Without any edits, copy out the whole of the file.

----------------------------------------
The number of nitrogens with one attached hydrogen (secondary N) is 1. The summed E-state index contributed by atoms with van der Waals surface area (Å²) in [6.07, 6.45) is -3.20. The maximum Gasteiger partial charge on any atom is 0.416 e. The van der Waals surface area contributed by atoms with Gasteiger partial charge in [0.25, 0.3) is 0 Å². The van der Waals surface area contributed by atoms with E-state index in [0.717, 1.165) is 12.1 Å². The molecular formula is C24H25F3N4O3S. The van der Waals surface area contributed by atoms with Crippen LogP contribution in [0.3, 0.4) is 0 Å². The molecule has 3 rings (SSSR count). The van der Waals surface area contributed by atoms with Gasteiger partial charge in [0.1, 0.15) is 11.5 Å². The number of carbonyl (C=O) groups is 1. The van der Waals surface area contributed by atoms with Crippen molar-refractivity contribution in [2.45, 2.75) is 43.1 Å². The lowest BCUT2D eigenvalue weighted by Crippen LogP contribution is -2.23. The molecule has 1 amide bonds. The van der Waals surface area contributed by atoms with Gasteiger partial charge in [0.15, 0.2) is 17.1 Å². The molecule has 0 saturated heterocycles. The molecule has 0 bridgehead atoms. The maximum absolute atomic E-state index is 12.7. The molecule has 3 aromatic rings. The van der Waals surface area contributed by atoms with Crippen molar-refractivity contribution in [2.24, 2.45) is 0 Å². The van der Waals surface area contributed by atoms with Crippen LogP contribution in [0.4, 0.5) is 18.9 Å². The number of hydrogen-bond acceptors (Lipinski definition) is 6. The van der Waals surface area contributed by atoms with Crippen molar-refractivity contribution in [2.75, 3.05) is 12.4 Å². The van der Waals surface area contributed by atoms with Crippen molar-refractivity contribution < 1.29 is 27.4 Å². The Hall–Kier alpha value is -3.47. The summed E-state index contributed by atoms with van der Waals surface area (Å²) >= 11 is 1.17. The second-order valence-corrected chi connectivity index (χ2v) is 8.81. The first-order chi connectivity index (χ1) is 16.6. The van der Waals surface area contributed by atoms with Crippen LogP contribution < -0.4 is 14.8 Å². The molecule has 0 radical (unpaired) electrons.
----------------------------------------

The number of nitrogens with one attached hydrogen (secondary N) is 1. The summed E-state index contributed by atoms with van der Waals surface area (Å²) in [6.07, 6.45) is -3.20. The maximum Gasteiger partial charge on any atom is 0.416 e. The van der Waals surface area contributed by atoms with Gasteiger partial charge in [0.25, 0.3) is 0 Å². The van der Waals surface area contributed by atoms with E-state index in [0.717, 1.165) is 12.1 Å². The molecular formula is C24H25F3N4O3S. The van der Waals surface area contributed by atoms with Crippen LogP contribution in [0.3, 0.4) is 0 Å². The molecule has 3 rings (SSSR count). The van der Waals surface area contributed by atoms with Gasteiger partial charge in [0.1, 0.15) is 11.5 Å². The number of carbonyl (C=O) groups is 1. The van der Waals surface area contributed by atoms with Crippen molar-refractivity contribution in [2.45, 2.75) is 43.1 Å². The lowest BCUT2D eigenvalue weighted by Crippen LogP contribution is -2.23. The molecule has 1 amide bonds. The van der Waals surface area contributed by atoms with Gasteiger partial charge in [0.15, 0.2) is 17.1 Å². The molecule has 0 saturated heterocycles. The molecule has 0 bridgehead atoms. The maximum absolute atomic E-state index is 12.7. The molecule has 3 aromatic rings. The van der Waals surface area contributed by atoms with Crippen molar-refractivity contribution in [2.24, 2.45) is 0 Å². The van der Waals surface area contributed by atoms with Crippen LogP contribution in [0.4, 0.5) is 18.9 Å². The number of hydrogen-bond acceptors (Lipinski definition) is 6. The van der Waals surface area contributed by atoms with Crippen molar-refractivity contribution in [2.75, 3.05) is 12.4 Å². The van der Waals surface area contributed by atoms with Crippen molar-refractivity contribution < 1.29 is 27.4 Å². The Hall–Kier alpha value is -3.47. The summed E-state index contributed by atoms with van der Waals surface area (Å²) >= 11 is 1.17. The second-order valence-corrected chi connectivity index (χ2v) is 8.81. The first-order chi connectivity index (χ1) is 16.6. The van der Waals surface area contributed by atoms with Crippen LogP contribution < -0.4 is 14.8 Å². The molecule has 0 radical (unpaired) electrons.